For reasons no one understands, a teenage girl, Sabina (Dasa Cupeveski), takes her own life. Her classmates exploit the tragedy to rebel against what their new German teacher, Robert Zupan, calls the “mathematical” or inflexible system of their school: the hierarchy of teachers, the pressure to perform well on tests, the demands of college preparation. They choose the strict Mr. Zupan, who favors an outmoded teaching method strong in rigor and light on sensitivity, as their persona non grata, blaming him for Sabina’s death. Small acts of rebellion escalate. And then the students’ united front suffers as internecine bickering and the threat of suspension divide them along lines of individual character, weakening the resolve of some and causing others to stick to their guns more stubbornly than before. The tension mounts slowly and thus believably in director Rok Bicek’s debut feature, Class Enemy. The film screened during the First Time Festival this past weekend, and, for the strength of its performances and the intelligence of its script, it is our choice for the festival’s Bulleit Frontier Film Award.
Although, at first glance, the students in Class Enemy appear to align with character tropes familiar to fans of John Hughes (the stoner, the goth, the pretty one, the nerd) their personalities emerge over the course of the film as complex variations on type. Bicek’s decision to populate his ensemble cast with non-actors is partly to thank for Enemy's sense of verisimilitude. The director visited high schools across Slovenia in search of current students who matched the characters he had written – characters roughly based on real students with whom Bicek attended school in the nineties, real teens who took advantage of a classmate’s suicide to rebel against the faculty.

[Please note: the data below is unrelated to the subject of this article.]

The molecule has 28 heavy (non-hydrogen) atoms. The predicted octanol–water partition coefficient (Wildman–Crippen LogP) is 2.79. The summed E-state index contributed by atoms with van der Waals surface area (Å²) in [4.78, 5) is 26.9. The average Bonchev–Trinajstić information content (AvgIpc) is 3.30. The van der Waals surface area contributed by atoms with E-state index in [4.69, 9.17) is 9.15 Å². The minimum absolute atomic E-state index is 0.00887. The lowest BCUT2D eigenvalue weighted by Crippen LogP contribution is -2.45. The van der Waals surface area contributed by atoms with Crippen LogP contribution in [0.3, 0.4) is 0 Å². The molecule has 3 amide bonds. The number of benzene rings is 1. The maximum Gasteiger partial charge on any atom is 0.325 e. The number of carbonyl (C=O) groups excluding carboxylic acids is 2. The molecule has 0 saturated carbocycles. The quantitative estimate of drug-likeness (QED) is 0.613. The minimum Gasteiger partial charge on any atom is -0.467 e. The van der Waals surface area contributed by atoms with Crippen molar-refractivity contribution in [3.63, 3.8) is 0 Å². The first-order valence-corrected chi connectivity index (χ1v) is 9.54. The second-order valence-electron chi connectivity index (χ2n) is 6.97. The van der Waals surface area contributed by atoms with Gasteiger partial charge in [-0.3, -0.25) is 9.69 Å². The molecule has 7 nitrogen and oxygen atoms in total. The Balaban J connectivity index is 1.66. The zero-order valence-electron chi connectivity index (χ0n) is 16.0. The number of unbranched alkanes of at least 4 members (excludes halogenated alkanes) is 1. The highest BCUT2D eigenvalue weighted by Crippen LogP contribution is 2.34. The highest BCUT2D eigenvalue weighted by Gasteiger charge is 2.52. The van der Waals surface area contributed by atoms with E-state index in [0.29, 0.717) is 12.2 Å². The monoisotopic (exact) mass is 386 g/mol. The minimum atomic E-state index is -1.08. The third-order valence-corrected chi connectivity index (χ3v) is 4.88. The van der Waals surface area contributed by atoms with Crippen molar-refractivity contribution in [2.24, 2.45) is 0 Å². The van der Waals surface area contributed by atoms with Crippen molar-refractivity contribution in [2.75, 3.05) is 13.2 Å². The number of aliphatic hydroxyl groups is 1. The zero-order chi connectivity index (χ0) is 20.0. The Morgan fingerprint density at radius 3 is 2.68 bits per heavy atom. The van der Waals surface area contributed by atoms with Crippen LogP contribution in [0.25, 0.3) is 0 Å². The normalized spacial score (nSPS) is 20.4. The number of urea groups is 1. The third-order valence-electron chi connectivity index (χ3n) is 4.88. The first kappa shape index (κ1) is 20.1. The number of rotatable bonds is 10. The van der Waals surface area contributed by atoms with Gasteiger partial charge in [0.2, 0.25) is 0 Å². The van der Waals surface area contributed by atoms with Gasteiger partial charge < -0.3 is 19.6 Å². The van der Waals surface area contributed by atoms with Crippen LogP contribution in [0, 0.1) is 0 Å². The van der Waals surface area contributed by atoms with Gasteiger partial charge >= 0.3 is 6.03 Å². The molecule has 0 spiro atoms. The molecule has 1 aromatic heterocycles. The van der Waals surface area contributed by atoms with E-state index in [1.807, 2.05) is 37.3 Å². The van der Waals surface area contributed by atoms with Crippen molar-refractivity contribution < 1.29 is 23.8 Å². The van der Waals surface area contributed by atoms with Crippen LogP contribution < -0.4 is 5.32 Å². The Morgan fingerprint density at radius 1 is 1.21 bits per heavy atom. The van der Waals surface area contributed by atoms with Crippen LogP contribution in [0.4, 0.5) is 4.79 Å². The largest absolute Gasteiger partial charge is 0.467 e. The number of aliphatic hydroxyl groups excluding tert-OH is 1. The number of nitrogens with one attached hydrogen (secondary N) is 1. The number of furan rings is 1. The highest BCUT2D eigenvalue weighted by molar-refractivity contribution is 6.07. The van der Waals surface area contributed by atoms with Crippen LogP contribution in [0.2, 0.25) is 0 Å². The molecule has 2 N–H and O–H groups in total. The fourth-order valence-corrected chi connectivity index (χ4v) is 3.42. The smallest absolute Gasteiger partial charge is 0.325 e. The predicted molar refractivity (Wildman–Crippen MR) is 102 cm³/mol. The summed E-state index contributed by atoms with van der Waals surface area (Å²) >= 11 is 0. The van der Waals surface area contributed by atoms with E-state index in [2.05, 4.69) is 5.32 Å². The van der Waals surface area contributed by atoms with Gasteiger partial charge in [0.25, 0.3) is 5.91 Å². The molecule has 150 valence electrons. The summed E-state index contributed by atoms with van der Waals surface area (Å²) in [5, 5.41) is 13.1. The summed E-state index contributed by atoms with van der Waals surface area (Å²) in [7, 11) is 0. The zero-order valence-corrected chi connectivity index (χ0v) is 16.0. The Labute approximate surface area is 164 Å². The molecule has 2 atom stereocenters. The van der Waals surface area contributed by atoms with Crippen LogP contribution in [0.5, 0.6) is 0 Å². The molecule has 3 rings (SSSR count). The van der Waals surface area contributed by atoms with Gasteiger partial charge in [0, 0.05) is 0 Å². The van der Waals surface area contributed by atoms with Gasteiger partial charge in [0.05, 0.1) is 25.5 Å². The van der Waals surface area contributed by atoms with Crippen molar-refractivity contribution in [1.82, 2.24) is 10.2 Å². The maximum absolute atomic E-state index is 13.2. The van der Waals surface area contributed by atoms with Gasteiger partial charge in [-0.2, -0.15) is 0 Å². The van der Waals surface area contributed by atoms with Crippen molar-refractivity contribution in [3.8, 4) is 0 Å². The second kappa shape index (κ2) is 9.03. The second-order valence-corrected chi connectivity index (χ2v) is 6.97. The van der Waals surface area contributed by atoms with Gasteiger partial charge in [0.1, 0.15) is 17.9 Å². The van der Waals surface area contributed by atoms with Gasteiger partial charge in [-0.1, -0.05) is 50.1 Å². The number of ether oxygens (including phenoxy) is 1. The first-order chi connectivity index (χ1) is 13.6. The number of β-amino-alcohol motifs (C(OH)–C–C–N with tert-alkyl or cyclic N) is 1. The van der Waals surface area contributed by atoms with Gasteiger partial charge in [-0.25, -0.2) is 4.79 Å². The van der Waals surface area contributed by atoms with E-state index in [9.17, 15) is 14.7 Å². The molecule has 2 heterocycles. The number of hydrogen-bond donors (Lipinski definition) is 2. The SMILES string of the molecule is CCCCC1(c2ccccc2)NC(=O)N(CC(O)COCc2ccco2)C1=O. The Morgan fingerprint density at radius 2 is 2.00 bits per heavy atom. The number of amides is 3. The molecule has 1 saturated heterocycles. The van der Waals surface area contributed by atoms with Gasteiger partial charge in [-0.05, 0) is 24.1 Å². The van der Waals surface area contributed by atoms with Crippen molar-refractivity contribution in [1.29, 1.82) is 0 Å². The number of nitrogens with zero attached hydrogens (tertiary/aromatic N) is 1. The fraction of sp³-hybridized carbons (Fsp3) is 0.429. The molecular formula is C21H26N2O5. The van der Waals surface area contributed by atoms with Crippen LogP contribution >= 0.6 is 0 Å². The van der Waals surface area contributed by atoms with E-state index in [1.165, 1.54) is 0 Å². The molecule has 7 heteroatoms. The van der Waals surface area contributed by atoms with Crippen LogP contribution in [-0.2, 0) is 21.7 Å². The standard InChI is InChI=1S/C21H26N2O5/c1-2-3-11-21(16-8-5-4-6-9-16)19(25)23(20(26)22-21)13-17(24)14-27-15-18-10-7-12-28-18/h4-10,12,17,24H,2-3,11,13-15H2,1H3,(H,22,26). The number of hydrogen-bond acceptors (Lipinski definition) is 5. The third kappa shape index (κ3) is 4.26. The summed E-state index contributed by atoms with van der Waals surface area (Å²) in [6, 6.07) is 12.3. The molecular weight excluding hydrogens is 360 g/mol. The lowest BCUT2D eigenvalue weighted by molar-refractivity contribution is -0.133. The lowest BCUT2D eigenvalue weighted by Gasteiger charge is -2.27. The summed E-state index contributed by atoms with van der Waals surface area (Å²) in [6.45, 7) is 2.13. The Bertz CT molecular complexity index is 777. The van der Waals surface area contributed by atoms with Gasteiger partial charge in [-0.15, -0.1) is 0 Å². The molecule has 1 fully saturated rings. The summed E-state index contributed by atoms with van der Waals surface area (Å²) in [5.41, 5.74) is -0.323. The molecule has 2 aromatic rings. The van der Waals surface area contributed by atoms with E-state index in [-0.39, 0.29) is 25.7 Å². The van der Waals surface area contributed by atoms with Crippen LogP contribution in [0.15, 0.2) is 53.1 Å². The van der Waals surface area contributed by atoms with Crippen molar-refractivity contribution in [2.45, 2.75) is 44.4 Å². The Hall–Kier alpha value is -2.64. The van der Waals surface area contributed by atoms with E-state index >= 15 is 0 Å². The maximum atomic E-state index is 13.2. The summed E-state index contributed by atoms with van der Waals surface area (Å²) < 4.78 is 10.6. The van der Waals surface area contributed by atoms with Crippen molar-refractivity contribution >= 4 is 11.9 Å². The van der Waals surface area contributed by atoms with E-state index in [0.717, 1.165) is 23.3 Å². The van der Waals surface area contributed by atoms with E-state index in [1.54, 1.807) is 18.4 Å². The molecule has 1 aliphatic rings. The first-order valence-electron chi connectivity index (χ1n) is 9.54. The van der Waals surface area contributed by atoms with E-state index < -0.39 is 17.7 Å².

The risky decision to cast only three professional actors (teachers all, including Slovenia’s highly sought-after Igor Samobar as Zupan) in a film that also features a first-time DP, first-time gaffer, first-time set designer, and first-time costume designer could have devolved into an exercise in mediocrity, or, given the subject matter, sophomoric melodrama. Instead, what the director produced – thanks to a few key choices, including the eschewal of line readings in favor of asking the students to discuss their families and backgrounds, and keeping the students away from Samobar when they weren’t filming, in order to prevent the forming of attachments – is a highly realistic look at classroom interactions. Alliances take shape and break. One minute you’re in the group, the next, you’re out; or, one minute you’re gamely accusing your teacher of Nazism over the school’s intercom, the next, you’re claiming your classmate forced you. No one is the hero, no one is wholly damnable.
The film thrives on this sense of sustained ambivalence. Sympathies with the teenagers ebb and flow as their motivations chart an increasingly treacherous course and the mostly implacable Mr. Zupan responds to provocation in ways both understandable and uncomfortable. The man places a premium on candor to the detriment of empathy. He is the bull in the china shop of sentiment (and would surely shatter Ron Burgundy’s “glass case of emotion” with one lift of his brow).
Allusions to Thomas Mann’s novella Tonio Kroger add depth to the narrative without turning the production into a cerebral exercise in human analysis. It is a well dramatized exercise in human analysis, its classroom-as-societal-microcosm approach hitting cues both timely and ageless: The effects of WWII on the modern European outlook have their place alongside the correct expression of grief, for instance. The film’s sleek look, tones of blue and white, belie the small production value, and the lack of a score lends dramatic weight to those few scenes in which a work by Mozart plays a prominent role.
The timeline gets a little hairy as one episode of rebellion follows another with no clear indication of how much time has elapsed between the two, but in all, Class Enemy (which was Slovenia’s official entry to this year’s Academy Awards) proves first-time feature filmmaker Rok Bicek is one to continue watching.